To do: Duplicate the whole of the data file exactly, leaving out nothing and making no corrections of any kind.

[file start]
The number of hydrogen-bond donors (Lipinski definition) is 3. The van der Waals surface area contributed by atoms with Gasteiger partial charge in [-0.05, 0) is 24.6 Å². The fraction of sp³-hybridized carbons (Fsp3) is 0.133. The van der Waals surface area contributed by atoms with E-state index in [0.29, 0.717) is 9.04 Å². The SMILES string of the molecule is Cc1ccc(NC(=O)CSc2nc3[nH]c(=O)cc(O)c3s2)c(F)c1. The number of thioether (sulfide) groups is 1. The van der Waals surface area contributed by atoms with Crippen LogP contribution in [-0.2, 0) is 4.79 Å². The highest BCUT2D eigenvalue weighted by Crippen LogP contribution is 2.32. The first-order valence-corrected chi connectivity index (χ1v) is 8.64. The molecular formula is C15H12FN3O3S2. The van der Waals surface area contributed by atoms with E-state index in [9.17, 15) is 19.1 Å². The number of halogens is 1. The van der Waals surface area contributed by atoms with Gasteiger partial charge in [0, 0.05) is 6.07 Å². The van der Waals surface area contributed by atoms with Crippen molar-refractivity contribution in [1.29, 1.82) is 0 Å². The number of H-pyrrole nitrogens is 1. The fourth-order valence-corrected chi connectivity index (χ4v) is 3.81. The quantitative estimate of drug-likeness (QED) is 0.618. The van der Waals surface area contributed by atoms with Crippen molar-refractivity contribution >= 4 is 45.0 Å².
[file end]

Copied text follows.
The number of hydrogen-bond donors (Lipinski definition) is 3. The van der Waals surface area contributed by atoms with Gasteiger partial charge in [-0.05, 0) is 24.6 Å². The fraction of sp³-hybridized carbons (Fsp3) is 0.133. The van der Waals surface area contributed by atoms with E-state index in [0.29, 0.717) is 9.04 Å². The SMILES string of the molecule is Cc1ccc(NC(=O)CSc2nc3[nH]c(=O)cc(O)c3s2)c(F)c1. The number of thioether (sulfide) groups is 1. The van der Waals surface area contributed by atoms with Crippen LogP contribution in [-0.2, 0) is 4.79 Å². The highest BCUT2D eigenvalue weighted by Crippen LogP contribution is 2.32. The first-order valence-corrected chi connectivity index (χ1v) is 8.64. The molecular formula is C15H12FN3O3S2. The van der Waals surface area contributed by atoms with E-state index in [9.17, 15) is 19.1 Å². The number of halogens is 1. The van der Waals surface area contributed by atoms with Gasteiger partial charge in [0, 0.05) is 6.07 Å². The van der Waals surface area contributed by atoms with Crippen molar-refractivity contribution in [1.29, 1.82) is 0 Å². The number of H-pyrrole nitrogens is 1. The fourth-order valence-corrected chi connectivity index (χ4v) is 3.81. The quantitative estimate of drug-likeness (QED) is 0.618. The van der Waals surface area contributed by atoms with Crippen molar-refractivity contribution >= 4 is 45.0 Å².